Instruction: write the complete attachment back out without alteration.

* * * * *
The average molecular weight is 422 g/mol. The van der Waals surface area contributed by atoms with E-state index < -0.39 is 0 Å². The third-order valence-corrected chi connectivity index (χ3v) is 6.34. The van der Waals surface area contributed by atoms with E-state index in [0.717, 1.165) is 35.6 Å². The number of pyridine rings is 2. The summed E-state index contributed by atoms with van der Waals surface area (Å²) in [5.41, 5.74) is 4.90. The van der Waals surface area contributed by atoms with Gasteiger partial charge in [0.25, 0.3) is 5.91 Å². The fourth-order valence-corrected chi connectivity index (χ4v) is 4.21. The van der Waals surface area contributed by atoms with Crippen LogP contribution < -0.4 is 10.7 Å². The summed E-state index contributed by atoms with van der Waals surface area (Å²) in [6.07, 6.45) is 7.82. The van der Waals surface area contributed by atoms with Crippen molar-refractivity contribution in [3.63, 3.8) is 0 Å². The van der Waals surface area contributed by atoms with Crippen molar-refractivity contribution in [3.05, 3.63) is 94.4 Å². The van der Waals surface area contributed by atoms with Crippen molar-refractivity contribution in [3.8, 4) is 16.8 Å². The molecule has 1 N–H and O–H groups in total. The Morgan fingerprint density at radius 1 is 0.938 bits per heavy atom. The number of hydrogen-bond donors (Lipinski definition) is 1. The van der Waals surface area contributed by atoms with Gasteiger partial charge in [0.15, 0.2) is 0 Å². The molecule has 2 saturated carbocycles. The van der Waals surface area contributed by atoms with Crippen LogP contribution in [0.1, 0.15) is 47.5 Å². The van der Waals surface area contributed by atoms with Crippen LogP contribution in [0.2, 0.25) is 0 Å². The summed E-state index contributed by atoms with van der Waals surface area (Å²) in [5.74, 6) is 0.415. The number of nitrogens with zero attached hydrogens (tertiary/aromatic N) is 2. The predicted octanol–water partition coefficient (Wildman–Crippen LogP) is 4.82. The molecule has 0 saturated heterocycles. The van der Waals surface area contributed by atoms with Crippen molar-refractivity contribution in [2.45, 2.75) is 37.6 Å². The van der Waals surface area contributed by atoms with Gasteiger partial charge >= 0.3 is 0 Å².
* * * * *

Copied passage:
The average molecular weight is 422 g/mol. The van der Waals surface area contributed by atoms with E-state index < -0.39 is 0 Å². The third-order valence-corrected chi connectivity index (χ3v) is 6.34. The van der Waals surface area contributed by atoms with E-state index in [0.717, 1.165) is 35.6 Å². The number of pyridine rings is 2. The summed E-state index contributed by atoms with van der Waals surface area (Å²) in [5.41, 5.74) is 4.90. The van der Waals surface area contributed by atoms with Gasteiger partial charge in [0.25, 0.3) is 5.91 Å². The fourth-order valence-corrected chi connectivity index (χ4v) is 4.21. The van der Waals surface area contributed by atoms with Crippen LogP contribution < -0.4 is 10.7 Å². The summed E-state index contributed by atoms with van der Waals surface area (Å²) in [6.07, 6.45) is 7.82. The van der Waals surface area contributed by atoms with Crippen molar-refractivity contribution in [3.63, 3.8) is 0 Å². The van der Waals surface area contributed by atoms with Crippen molar-refractivity contribution in [3.05, 3.63) is 94.4 Å². The van der Waals surface area contributed by atoms with Crippen molar-refractivity contribution in [3.8, 4) is 16.8 Å². The molecule has 1 N–H and O–H groups in total. The Morgan fingerprint density at radius 1 is 0.938 bits per heavy atom. The number of hydrogen-bond donors (Lipinski definition) is 1. The van der Waals surface area contributed by atoms with Gasteiger partial charge in [0.15, 0.2) is 0 Å². The molecule has 2 saturated carbocycles. The van der Waals surface area contributed by atoms with Crippen LogP contribution in [0.1, 0.15) is 47.5 Å². The van der Waals surface area contributed by atoms with Crippen LogP contribution in [0.2, 0.25) is 0 Å². The summed E-state index contributed by atoms with van der Waals surface area (Å²) in [5.74, 6) is 0.415. The number of nitrogens with zero attached hydrogens (tertiary/aromatic N) is 2. The predicted octanol–water partition coefficient (Wildman–Crippen LogP) is 4.82. The molecule has 0 saturated heterocycles. The van der Waals surface area contributed by atoms with Crippen molar-refractivity contribution in [2.45, 2.75) is 37.6 Å². The van der Waals surface area contributed by atoms with Gasteiger partial charge >= 0.3 is 0 Å².